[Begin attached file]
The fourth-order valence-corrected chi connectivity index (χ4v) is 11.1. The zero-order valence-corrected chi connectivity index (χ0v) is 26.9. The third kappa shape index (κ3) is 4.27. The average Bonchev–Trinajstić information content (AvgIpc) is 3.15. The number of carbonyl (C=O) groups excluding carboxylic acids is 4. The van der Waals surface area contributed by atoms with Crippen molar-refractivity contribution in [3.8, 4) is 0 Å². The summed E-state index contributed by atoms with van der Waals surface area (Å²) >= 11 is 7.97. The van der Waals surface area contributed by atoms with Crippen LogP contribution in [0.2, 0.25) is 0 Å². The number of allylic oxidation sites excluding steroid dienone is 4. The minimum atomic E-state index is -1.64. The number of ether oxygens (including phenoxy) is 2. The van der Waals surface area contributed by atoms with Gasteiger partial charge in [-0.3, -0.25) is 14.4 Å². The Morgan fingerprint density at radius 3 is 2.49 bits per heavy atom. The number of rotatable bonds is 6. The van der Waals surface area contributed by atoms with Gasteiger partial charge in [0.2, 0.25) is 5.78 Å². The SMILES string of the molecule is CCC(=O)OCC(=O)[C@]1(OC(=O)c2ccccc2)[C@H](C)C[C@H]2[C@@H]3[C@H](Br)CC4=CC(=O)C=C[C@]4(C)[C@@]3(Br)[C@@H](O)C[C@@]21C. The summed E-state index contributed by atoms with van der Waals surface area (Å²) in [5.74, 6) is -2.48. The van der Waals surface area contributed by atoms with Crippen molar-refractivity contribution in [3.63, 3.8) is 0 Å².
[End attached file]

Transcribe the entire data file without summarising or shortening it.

The fourth-order valence-corrected chi connectivity index (χ4v) is 11.1. The zero-order valence-corrected chi connectivity index (χ0v) is 26.9. The third kappa shape index (κ3) is 4.27. The average Bonchev–Trinajstić information content (AvgIpc) is 3.15. The number of carbonyl (C=O) groups excluding carboxylic acids is 4. The van der Waals surface area contributed by atoms with Crippen molar-refractivity contribution in [3.8, 4) is 0 Å². The summed E-state index contributed by atoms with van der Waals surface area (Å²) >= 11 is 7.97. The van der Waals surface area contributed by atoms with Crippen LogP contribution in [0.2, 0.25) is 0 Å². The number of allylic oxidation sites excluding steroid dienone is 4. The minimum atomic E-state index is -1.64. The number of ether oxygens (including phenoxy) is 2. The van der Waals surface area contributed by atoms with Gasteiger partial charge in [-0.3, -0.25) is 14.4 Å². The Morgan fingerprint density at radius 3 is 2.49 bits per heavy atom. The number of rotatable bonds is 6. The van der Waals surface area contributed by atoms with Gasteiger partial charge in [0.2, 0.25) is 5.78 Å². The SMILES string of the molecule is CCC(=O)OCC(=O)[C@]1(OC(=O)c2ccccc2)[C@H](C)C[C@H]2[C@@H]3[C@H](Br)CC4=CC(=O)C=C[C@]4(C)[C@@]3(Br)[C@@H](O)C[C@@]21C. The summed E-state index contributed by atoms with van der Waals surface area (Å²) in [5.74, 6) is -2.48. The van der Waals surface area contributed by atoms with Crippen molar-refractivity contribution in [3.63, 3.8) is 0 Å².